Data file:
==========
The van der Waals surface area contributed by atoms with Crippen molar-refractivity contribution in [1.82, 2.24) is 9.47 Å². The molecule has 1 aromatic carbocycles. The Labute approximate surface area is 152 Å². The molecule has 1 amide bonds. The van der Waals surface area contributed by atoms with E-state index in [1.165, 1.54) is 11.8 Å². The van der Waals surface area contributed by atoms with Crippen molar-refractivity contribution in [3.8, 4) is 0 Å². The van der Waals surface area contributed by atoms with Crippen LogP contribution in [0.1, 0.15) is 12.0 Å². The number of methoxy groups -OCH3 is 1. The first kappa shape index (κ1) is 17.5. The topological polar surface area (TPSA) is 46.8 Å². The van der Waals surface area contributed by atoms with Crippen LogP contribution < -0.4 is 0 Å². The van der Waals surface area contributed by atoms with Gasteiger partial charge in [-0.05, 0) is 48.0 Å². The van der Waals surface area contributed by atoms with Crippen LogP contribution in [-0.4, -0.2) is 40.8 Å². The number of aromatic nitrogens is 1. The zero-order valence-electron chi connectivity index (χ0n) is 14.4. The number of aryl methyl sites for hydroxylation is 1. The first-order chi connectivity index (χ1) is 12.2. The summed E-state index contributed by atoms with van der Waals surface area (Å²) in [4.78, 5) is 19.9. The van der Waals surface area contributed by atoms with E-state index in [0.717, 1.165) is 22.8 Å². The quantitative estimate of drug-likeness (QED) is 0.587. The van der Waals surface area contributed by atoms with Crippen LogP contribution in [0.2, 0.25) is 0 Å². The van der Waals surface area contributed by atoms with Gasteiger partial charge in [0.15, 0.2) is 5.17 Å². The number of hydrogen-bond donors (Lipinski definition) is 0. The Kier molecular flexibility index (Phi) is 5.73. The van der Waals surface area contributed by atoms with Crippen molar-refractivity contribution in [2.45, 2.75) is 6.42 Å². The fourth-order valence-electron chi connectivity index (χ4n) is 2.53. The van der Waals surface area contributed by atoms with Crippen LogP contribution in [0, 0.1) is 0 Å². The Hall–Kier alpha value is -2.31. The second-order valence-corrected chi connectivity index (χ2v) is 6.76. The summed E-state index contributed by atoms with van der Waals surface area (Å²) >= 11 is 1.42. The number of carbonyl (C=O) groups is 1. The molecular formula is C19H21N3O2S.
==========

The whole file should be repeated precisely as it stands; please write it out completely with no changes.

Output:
The van der Waals surface area contributed by atoms with Crippen molar-refractivity contribution in [1.82, 2.24) is 9.47 Å². The molecule has 1 aromatic carbocycles. The Labute approximate surface area is 152 Å². The molecule has 1 amide bonds. The van der Waals surface area contributed by atoms with E-state index in [1.165, 1.54) is 11.8 Å². The van der Waals surface area contributed by atoms with Crippen molar-refractivity contribution in [3.8, 4) is 0 Å². The van der Waals surface area contributed by atoms with Crippen LogP contribution in [0.1, 0.15) is 12.0 Å². The number of methoxy groups -OCH3 is 1. The first kappa shape index (κ1) is 17.5. The topological polar surface area (TPSA) is 46.8 Å². The van der Waals surface area contributed by atoms with Crippen LogP contribution < -0.4 is 0 Å². The van der Waals surface area contributed by atoms with Gasteiger partial charge in [-0.05, 0) is 48.0 Å². The van der Waals surface area contributed by atoms with Crippen LogP contribution in [-0.4, -0.2) is 40.8 Å². The number of aromatic nitrogens is 1. The zero-order valence-electron chi connectivity index (χ0n) is 14.4. The number of aryl methyl sites for hydroxylation is 1. The first-order chi connectivity index (χ1) is 12.2. The summed E-state index contributed by atoms with van der Waals surface area (Å²) in [4.78, 5) is 19.9. The van der Waals surface area contributed by atoms with E-state index in [0.717, 1.165) is 22.8 Å². The quantitative estimate of drug-likeness (QED) is 0.587. The van der Waals surface area contributed by atoms with Crippen LogP contribution in [0.2, 0.25) is 0 Å². The van der Waals surface area contributed by atoms with Gasteiger partial charge in [0.15, 0.2) is 5.17 Å². The number of hydrogen-bond donors (Lipinski definition) is 0. The Kier molecular flexibility index (Phi) is 5.73. The van der Waals surface area contributed by atoms with Crippen molar-refractivity contribution in [2.45, 2.75) is 6.42 Å². The fourth-order valence-electron chi connectivity index (χ4n) is 2.53. The van der Waals surface area contributed by atoms with Crippen LogP contribution in [0, 0.1) is 0 Å². The Hall–Kier alpha value is -2.31. The second-order valence-corrected chi connectivity index (χ2v) is 6.76. The summed E-state index contributed by atoms with van der Waals surface area (Å²) >= 11 is 1.42. The number of carbonyl (C=O) groups is 1. The molecular formula is C19H21N3O2S.